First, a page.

Director Ben Affleck will keep you captivated with scorching new film
22:04 GMT, 18 October 2012
Ben Affleck has dreamed of being a director
Ben Affleck was in his early 20s when he told me of his dream to write and direct movies.
I reminded him of this when I saw him at the Soho Hotel this week. Affleck, now 40, smiled and said: ‘At least I said I would be doing something that I ended up doing.’
We were meeting to discuss his scorching new film, Argo — his third as director — which was being screened at the BFI London Film Festival.
Argo, as I’ve mentioned here before, is one of the best movies of the year — and one of the front-runners for Bafta and Academy Award honours.
It focuses on a fascinating footnote to the 1979 Iranian hostage crisis: when the U.S. embassy was seized, six State Department officials hid out at the home of Canadian diplomats in Tehran.
Affleck and Bryan Cranston play CIA officers involved in a plan to help them escape. Affleck’s the agency’s exfiltration expert and he embraces Hollywood players (brilliant portraits by Alan Arkin and John Goodman) to help him extract the secret six.
When I described the film to my son, I told him to think of the best of TV series Homeland — without the Apples, BlackBerrys and other digital fruit.
Affleck laughed and noted: ‘We were constantly reminded that, gosh, if this was the present day, none of this would have happened. You could just pick up the phone, or look up information on the internet.’
Affleck, who won an Academy Award with Matt Damon for writing Good Will Hunting, added: ‘In a sweet kind of way, the pre-technology era of 1979 made it so that we actually had to work to do things much more.’
He sensed the film would strike a chord with viewers because of the Arab Spring, but never imagined it would have tragic resonance because of the recent terror killings of U.S. Libyan ambassador Christopher Stevens and his colleagues in Benghazi.
‘It raises the question of history repeating itself,’ Affleck said.
He remarked that the 1979 television news footage used for background was spookily similar to reports from the region we’re seeing today. ‘Other than the quality of the video, it’s hard to tell them apart.’
Argo opens on November 7.
Helen Hunt She's as Good As It Gets
Helen Hunt said filming was 'rigorous'
Sex is hard work for the woman Helen Hunt portrays in her new movie. She plays Cheryl Cohen Greene, a certified sexologist who helps the physically challenged achieve intimacy.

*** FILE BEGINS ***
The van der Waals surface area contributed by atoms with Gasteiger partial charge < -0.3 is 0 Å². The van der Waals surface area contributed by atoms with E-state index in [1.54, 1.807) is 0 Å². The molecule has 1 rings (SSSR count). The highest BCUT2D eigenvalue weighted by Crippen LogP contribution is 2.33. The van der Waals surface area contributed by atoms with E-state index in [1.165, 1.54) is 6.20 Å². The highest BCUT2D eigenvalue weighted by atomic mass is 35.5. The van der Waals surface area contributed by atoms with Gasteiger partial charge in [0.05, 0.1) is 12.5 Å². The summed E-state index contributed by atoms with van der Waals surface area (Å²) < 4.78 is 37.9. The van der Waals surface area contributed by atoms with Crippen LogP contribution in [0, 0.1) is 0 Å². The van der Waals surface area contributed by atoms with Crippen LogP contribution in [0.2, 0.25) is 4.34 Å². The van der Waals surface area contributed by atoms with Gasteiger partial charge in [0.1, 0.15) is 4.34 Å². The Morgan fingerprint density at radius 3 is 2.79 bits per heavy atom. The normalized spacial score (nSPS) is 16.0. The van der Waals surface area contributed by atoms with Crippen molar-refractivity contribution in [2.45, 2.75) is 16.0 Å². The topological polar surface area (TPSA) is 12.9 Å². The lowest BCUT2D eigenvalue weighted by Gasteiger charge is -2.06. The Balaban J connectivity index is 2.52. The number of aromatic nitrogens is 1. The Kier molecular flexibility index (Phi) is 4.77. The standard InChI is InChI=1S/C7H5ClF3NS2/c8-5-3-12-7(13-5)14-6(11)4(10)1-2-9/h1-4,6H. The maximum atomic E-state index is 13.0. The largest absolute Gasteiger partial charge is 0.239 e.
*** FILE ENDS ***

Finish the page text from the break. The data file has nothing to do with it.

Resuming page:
The film, The Sessions, is based on Cheryl’s real-life relationship with the late poet Mark O’Brien (played by John Hawkes), who spent most of his life paralysed from the neck down and encased in an iron lung after contracting polio as a child.
O’Brien hired Cheryl to introduce him to sex, and take his virginity.
Usually when actors shoot a sex scene there’s some choreography to map out where arms and legs end up. But not this time.
‘Physically, putting all sexuality aside, it was rigorous work,’ Helen told me. ‘John couldn’t help me, because in character he couldn’t move. I had trouble getting his shirt off!’
It’s a terrific movie, with the lead performances full of passion and humour. Both will surely be in contention for awards.Helen (pictured) met Cheryl, who still works as a surrogate, before filming started. ‘She’s very direct, very precise, and I used that essence of her,’ she said.
Both actors are totally naked in the ‘surrogate’ scenes and because those moments involve a lot of clumsiness and pushing and pulling, there’s a truthfulness about them.
The 49-year-old actress was matter-of-fact about the nudity. ‘For a part like this, you shrug and go “whatever”,’ she said. ‘It’s not there to titillate.’
Helen, who was in London with Hawkes this week for screenings of The Sessions at the BFI London Film Festival, believes the film, directed with verve by Ben Lewin, is more than just a story of disability. ‘It’s not so much about someone who’s disabled — it’s a movie that includes disability.’
She added that the love scenes are the opposite of glossy Hollywood movie sex ‘where you’re perfectly elegant, you time it just right, and your underwear drops to the floor’.
‘That kind of leaves a lot of us out . . . like almost everyone,’ she says. ‘Whereas with this movie, because it’s so true, no one is excluded.’
Helen’s acting in The Sessions is, in my opinion, the best work she’s done on screen — and that includes her Oscar-winning part opposite Jack Nicholson in As Good As It Gets 15 years ago.
I asked her why she’s been out of the limelight of late.
She said she’d been busy raising her daughter, Makena, now eight, and hadn’t found any ‘big flashy movies’ to be in. Instead, she worked on smaller pictures, some of which she directed or wrote.
She said being there for her daughter meant a lot. ‘Not because she needs me. Selfishly, it’s for me. It’s like an intravenous vitamin drip to be at home with her.’
The Sessions will open here on January 18.
Tim Minchin is a musical delight
Tim Minchin is the revelation in the rock arena production of Andrew Lloyd Webber and Tim Rice’s Jesus Christ Superstar.
Minchin stars as Judas in the show, which played Wembley Arena on Wednesday and travels to Nottingham Capital FM Arena tonight and tomorrow, before moving to the Motorpoint in Sheffield on Sunday.
Revelation in the rock arena: Minchin gives and outstanding performance in Andrew Lloyd Webber's new show
The show was written for arenas and stadiums and it was fun to see it, as Andrew put it, ‘out of the straitjacket’ of regular West End theatres.
The score and lyrics are excellent, and it’s worth checking out the DVD, which is due out on November 19.
Minchin is one of the forces behind the musical Matilda, which has advance bookings worth more than 5.2 million at the Cambridge Theatre.